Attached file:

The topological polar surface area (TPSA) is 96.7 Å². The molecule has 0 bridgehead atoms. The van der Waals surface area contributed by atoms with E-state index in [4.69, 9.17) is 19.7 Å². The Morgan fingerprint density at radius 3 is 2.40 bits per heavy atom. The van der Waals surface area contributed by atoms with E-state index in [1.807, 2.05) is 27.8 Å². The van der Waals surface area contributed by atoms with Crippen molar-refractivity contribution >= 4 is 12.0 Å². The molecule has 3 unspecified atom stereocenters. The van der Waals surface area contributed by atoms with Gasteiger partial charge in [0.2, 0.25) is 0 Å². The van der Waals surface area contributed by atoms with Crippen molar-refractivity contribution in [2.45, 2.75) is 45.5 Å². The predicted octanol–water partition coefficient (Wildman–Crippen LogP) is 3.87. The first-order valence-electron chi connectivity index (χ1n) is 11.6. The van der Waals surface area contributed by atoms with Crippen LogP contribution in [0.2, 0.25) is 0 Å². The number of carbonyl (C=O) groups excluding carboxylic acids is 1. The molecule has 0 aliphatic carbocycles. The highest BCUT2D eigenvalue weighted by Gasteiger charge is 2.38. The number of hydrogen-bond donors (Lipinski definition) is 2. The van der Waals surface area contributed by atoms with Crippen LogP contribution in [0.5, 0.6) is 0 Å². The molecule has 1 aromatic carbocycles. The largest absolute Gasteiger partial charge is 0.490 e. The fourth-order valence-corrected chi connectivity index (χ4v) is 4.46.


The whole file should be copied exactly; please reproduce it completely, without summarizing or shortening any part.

The topological polar surface area (TPSA) is 96.7 Å². The molecule has 0 bridgehead atoms. The van der Waals surface area contributed by atoms with E-state index in [4.69, 9.17) is 19.7 Å². The Morgan fingerprint density at radius 3 is 2.40 bits per heavy atom. The van der Waals surface area contributed by atoms with E-state index in [1.807, 2.05) is 27.8 Å². The van der Waals surface area contributed by atoms with Crippen molar-refractivity contribution >= 4 is 12.0 Å². The molecule has 3 unspecified atom stereocenters. The van der Waals surface area contributed by atoms with Gasteiger partial charge in [0.2, 0.25) is 0 Å². The van der Waals surface area contributed by atoms with Crippen molar-refractivity contribution in [2.45, 2.75) is 45.5 Å². The predicted octanol–water partition coefficient (Wildman–Crippen LogP) is 3.87. The first-order valence-electron chi connectivity index (χ1n) is 11.6. The van der Waals surface area contributed by atoms with Crippen LogP contribution in [0.2, 0.25) is 0 Å². The number of carbonyl (C=O) groups excluding carboxylic acids is 1. The molecule has 0 aliphatic carbocycles. The highest BCUT2D eigenvalue weighted by Gasteiger charge is 2.38. The number of hydrogen-bond donors (Lipinski definition) is 2. The van der Waals surface area contributed by atoms with Crippen LogP contribution in [0.5, 0.6) is 0 Å². The molecule has 1 aromatic carbocycles. The largest absolute Gasteiger partial charge is 0.490 e. The fourth-order valence-corrected chi connectivity index (χ4v) is 4.46.